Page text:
How Kashmir’s Burusho Community Is Struggling To Save Rare Language From Erasure

Dubbed a language isolate, Burushaski is also spoken in northern Pakistan and is in dire need of preservation.

3 min read
How Kashmir’s Burusho Community Is Struggling To Save Rare Language From Erasure

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Nestled within the Kathi Darwaza neighbourhood of Srinagar’s old city lies the Botraj colony—home to a community of around three hundred “Burusho” people. Originally hailing from the major belts of Hunza, Nagar, and Yasin in Gilgit Baltistan, the community has settled down in Old Srinagar for over a century.

The Burusho people speak a language distinct from the majority community in Kashmir, and many linguists consider the Burushaski language isolate. Raja Mehboob Ali Khan traces the community’s origins to the northern states of Hunza, Nagar, and Yasin now in Gilgit-Baltistan.

“We belong to the regime of Raja Rehan Ali Shah. When the Britishers were colonising the whole world, they wanted to occupy Hunza too so they made a plan and deceitfully sent Raja Rehan Ali Shah to Kashmir after that Dogra ruler who was ruling Kashmir at that time forcibly stopped Rehan Ali here and made him stay as well."

The community then settled In Old Srinagar and became residents, and over the years, their story has become part of their unique cultural heritage.


Oral Tradition of Kashmir’s Indigenous Community

"Dogra rulers provided some kanals of land in many places across Kashmir to live and cultivate crops." Some members of our community live in Batamalo, Bemina, Tral, Dooru Sebdan, Garend, Srinagar, etc.

Our ancestors who migrated to Kashmir were both brothers, so we used to marry across our community but with time it changed and now we marry outside our community as well, we belong to the Shia sect of Islam," says Mehboob Ali Khan.

“Despite being in Kashmir, we still talk in the Burushaski language. We never left it behind, our children at least know four to five languages now."

Cultural differences between Kashmiris and Burusho community aside, Raja Mehboob expresses love for Kashmiri culture, stating that the Burusho community can relate to it. However, he acknowledges that it has not done much to protect their language.

He went onto add, “Over other languages, we always gave preference to Burusho, in our homes, you can see we speak Burusho only which our children have seen us communicating in. So with time, they automatically learned the language. We don’t have books or scripts of this language available here but we have orally taught our children about it."


Community Spirit & High Heritage Value of Burusho's Language 

The Burusho people have a strong sense of community and place great importance on social organisation and family relationships. They have a hierarchical social structure, with the extended family being the basic unit of society. The eldest male member of the family is typically the head of the household and has significant authority and responsibility.

Ayman Zehra, Mehboob Ali Khan's granddaughter and a member of the community, emphasises the importance of preserving their language as a means of preserving their identity.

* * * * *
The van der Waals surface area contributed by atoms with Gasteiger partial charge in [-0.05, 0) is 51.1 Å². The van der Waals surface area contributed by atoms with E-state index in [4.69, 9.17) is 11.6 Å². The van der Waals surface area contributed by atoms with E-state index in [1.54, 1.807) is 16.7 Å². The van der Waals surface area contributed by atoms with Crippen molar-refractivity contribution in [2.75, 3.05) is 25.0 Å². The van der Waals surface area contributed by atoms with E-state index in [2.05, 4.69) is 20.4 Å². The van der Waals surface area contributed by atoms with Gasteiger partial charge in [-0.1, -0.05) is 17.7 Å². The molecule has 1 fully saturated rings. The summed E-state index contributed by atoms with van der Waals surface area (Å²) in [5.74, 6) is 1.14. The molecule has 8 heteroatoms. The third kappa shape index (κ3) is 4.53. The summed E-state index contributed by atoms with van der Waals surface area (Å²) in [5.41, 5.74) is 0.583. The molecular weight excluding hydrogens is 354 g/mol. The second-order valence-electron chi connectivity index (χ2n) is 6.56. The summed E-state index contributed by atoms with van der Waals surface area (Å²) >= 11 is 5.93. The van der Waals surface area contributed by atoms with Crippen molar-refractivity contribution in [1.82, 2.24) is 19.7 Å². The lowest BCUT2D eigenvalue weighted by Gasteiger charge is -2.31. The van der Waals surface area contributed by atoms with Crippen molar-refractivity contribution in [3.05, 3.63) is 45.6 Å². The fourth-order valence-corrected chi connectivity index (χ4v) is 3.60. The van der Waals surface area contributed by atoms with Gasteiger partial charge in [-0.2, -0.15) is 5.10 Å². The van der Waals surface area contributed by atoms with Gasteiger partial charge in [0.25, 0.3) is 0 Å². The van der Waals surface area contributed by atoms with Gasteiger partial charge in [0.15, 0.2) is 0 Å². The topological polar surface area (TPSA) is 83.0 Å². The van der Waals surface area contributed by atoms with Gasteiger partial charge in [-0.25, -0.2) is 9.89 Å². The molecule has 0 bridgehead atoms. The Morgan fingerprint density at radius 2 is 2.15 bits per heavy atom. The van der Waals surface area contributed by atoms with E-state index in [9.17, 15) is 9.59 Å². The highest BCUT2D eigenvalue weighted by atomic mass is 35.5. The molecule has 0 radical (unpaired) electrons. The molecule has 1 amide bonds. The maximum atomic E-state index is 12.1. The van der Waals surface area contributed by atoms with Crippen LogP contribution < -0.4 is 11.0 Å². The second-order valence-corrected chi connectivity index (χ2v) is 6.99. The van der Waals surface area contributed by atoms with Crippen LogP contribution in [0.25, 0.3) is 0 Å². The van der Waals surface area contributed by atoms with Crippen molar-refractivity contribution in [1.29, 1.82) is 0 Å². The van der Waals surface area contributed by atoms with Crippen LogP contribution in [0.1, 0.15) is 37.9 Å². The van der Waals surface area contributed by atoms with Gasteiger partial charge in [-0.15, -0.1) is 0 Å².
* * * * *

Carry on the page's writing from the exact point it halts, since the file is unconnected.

Speaking to The Quint, she said, “Kashmiri people have forgotten their language, but we want to preserve our identity. That’s why our family gives preference to speaking in Burushaski only. While my grandfather knows Balti, Burushaski, Persian, Urdu, and Kashmiri, the youngest member of our family, Mohammad kiyaan knows Persian, Urdu, and English."

Despite facing many challenges over the years, including political upheaval and economic difficulties, the Burusho community has managed to preserve its unique cultural heritage. The community has also made efforts to protect and promote its language.


Age No Bar When It Comes to Bearing the Cultural Mantle

Pertinently, the Burushos in Kashmir are descendants of two former kings of the erstwhile princely states of Hunza and Nagar, who migrated to Kashmir in 1888 after their forefathers were persecuted by the British. While the community faces challenges in preserving its language and traditions, its unique heritage and story continue to fascinate and intrigue generations.

Being a member of the Burusho community, Mohammad kiyaan was also exposed to his mother tongue Burushaski which is not widely spoken in the region. The family takes great pride in preserving their cultural identity and language, and they ensure that Mohammad Kiyaan learns and understands Burushaski as well.

Raja Mahboob Ali Khan sees the younger generation as the key to preserving the community’s traditions and language. “The new generation is our hope,” he says. “We must encourage them to speak and learn Burushaski so that our cultural identity is not lost.”

The family hopes that Mohammad kiyaan and other young members of the community will continue to uphold their traditions and preserve the unique cultural heritage of the Burusho people in Kashmir.

The Burusho community’s story is one of resilience and determination in the face of adversity. Despite being a small and relatively unknown community, they have managed to maintain their unique cultural identity and continue to interest scholars and outsiders alike.

(Sadaf Shabir and Fahim Mattoo are both Journalists based in Kashmir. They have contributed to leading national news organisations. They tweet at @Sadfiiii and @fahimmattoo. This is an opinion piece and the views expressed above are the author’s own. The Quint neither endorses nor is responsible for the same.)

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